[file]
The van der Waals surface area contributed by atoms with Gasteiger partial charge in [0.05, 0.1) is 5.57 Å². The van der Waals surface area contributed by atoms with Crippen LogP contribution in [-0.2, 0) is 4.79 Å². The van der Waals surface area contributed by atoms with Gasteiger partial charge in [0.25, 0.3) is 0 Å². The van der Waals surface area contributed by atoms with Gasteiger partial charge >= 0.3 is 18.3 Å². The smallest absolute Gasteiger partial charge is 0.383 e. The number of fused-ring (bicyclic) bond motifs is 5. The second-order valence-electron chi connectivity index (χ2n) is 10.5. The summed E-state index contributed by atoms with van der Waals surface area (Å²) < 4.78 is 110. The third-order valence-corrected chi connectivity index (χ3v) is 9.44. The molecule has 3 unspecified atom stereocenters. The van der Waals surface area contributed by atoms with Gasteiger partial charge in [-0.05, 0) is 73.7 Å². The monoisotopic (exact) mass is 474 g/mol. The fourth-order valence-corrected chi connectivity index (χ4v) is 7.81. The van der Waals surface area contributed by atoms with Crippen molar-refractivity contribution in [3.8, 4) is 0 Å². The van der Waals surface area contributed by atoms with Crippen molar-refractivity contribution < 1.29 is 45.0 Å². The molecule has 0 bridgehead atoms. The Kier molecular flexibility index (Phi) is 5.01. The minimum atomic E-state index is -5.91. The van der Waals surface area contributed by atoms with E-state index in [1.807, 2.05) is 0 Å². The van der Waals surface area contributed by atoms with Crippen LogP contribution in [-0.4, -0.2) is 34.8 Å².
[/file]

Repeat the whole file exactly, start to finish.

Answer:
The van der Waals surface area contributed by atoms with Gasteiger partial charge in [0.05, 0.1) is 5.57 Å². The van der Waals surface area contributed by atoms with Crippen LogP contribution in [-0.2, 0) is 4.79 Å². The van der Waals surface area contributed by atoms with Gasteiger partial charge in [0.25, 0.3) is 0 Å². The van der Waals surface area contributed by atoms with Gasteiger partial charge >= 0.3 is 18.3 Å². The smallest absolute Gasteiger partial charge is 0.383 e. The number of fused-ring (bicyclic) bond motifs is 5. The second-order valence-electron chi connectivity index (χ2n) is 10.5. The summed E-state index contributed by atoms with van der Waals surface area (Å²) < 4.78 is 110. The third-order valence-corrected chi connectivity index (χ3v) is 9.44. The molecule has 3 unspecified atom stereocenters. The van der Waals surface area contributed by atoms with Gasteiger partial charge in [-0.05, 0) is 73.7 Å². The monoisotopic (exact) mass is 474 g/mol. The fourth-order valence-corrected chi connectivity index (χ4v) is 7.81. The van der Waals surface area contributed by atoms with Crippen molar-refractivity contribution in [3.8, 4) is 0 Å². The van der Waals surface area contributed by atoms with Crippen molar-refractivity contribution < 1.29 is 45.0 Å². The molecule has 0 bridgehead atoms. The Kier molecular flexibility index (Phi) is 5.01. The minimum atomic E-state index is -5.91. The van der Waals surface area contributed by atoms with E-state index in [1.807, 2.05) is 0 Å². The van der Waals surface area contributed by atoms with Crippen LogP contribution in [-0.4, -0.2) is 34.8 Å².